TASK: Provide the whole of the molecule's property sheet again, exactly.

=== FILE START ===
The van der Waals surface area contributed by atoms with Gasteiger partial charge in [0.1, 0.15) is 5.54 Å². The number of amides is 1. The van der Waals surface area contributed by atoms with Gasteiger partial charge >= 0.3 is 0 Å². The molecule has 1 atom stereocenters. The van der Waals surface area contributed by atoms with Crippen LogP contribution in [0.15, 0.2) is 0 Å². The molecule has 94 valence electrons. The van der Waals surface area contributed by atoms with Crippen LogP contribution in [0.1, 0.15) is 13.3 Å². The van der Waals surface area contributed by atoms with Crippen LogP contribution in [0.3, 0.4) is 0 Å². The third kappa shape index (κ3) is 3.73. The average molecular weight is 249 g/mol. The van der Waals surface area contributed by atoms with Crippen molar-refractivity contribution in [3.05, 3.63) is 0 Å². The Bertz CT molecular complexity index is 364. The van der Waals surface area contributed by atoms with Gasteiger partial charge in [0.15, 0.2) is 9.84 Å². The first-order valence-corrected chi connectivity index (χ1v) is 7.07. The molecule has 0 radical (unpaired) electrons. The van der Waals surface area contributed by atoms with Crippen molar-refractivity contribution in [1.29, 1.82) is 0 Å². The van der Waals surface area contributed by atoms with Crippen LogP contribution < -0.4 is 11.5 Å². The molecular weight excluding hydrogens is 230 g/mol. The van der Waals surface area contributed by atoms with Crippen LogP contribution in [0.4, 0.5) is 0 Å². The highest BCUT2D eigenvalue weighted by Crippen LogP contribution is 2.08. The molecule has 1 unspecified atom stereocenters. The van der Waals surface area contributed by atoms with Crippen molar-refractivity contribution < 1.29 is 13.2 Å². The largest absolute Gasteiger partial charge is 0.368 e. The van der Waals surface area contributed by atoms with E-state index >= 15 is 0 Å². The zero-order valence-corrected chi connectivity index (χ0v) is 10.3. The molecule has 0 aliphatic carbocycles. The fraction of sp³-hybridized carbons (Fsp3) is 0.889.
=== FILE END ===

The van der Waals surface area contributed by atoms with Gasteiger partial charge in [0.1, 0.15) is 5.54 Å². The number of amides is 1. The van der Waals surface area contributed by atoms with Gasteiger partial charge >= 0.3 is 0 Å². The molecule has 1 atom stereocenters. The van der Waals surface area contributed by atoms with Crippen LogP contribution in [0.15, 0.2) is 0 Å². The molecule has 94 valence electrons. The van der Waals surface area contributed by atoms with Crippen LogP contribution in [0.1, 0.15) is 13.3 Å². The van der Waals surface area contributed by atoms with Crippen LogP contribution in [0.3, 0.4) is 0 Å². The third kappa shape index (κ3) is 3.73. The average molecular weight is 249 g/mol. The van der Waals surface area contributed by atoms with Crippen molar-refractivity contribution in [3.05, 3.63) is 0 Å². The Bertz CT molecular complexity index is 364. The van der Waals surface area contributed by atoms with Gasteiger partial charge in [0.15, 0.2) is 9.84 Å². The first-order valence-corrected chi connectivity index (χ1v) is 7.07. The molecule has 0 radical (unpaired) electrons. The van der Waals surface area contributed by atoms with Crippen molar-refractivity contribution in [1.29, 1.82) is 0 Å². The van der Waals surface area contributed by atoms with Crippen LogP contribution < -0.4 is 11.5 Å². The molecular weight excluding hydrogens is 230 g/mol. The van der Waals surface area contributed by atoms with Crippen LogP contribution in [0.4, 0.5) is 0 Å². The highest BCUT2D eigenvalue weighted by Crippen LogP contribution is 2.08. The molecule has 1 unspecified atom stereocenters. The van der Waals surface area contributed by atoms with Crippen molar-refractivity contribution < 1.29 is 13.2 Å². The largest absolute Gasteiger partial charge is 0.368 e. The van der Waals surface area contributed by atoms with E-state index >= 15 is 0 Å². The zero-order valence-corrected chi connectivity index (χ0v) is 10.3. The molecule has 0 aliphatic carbocycles. The fraction of sp³-hybridized carbons (Fsp3) is 0.889.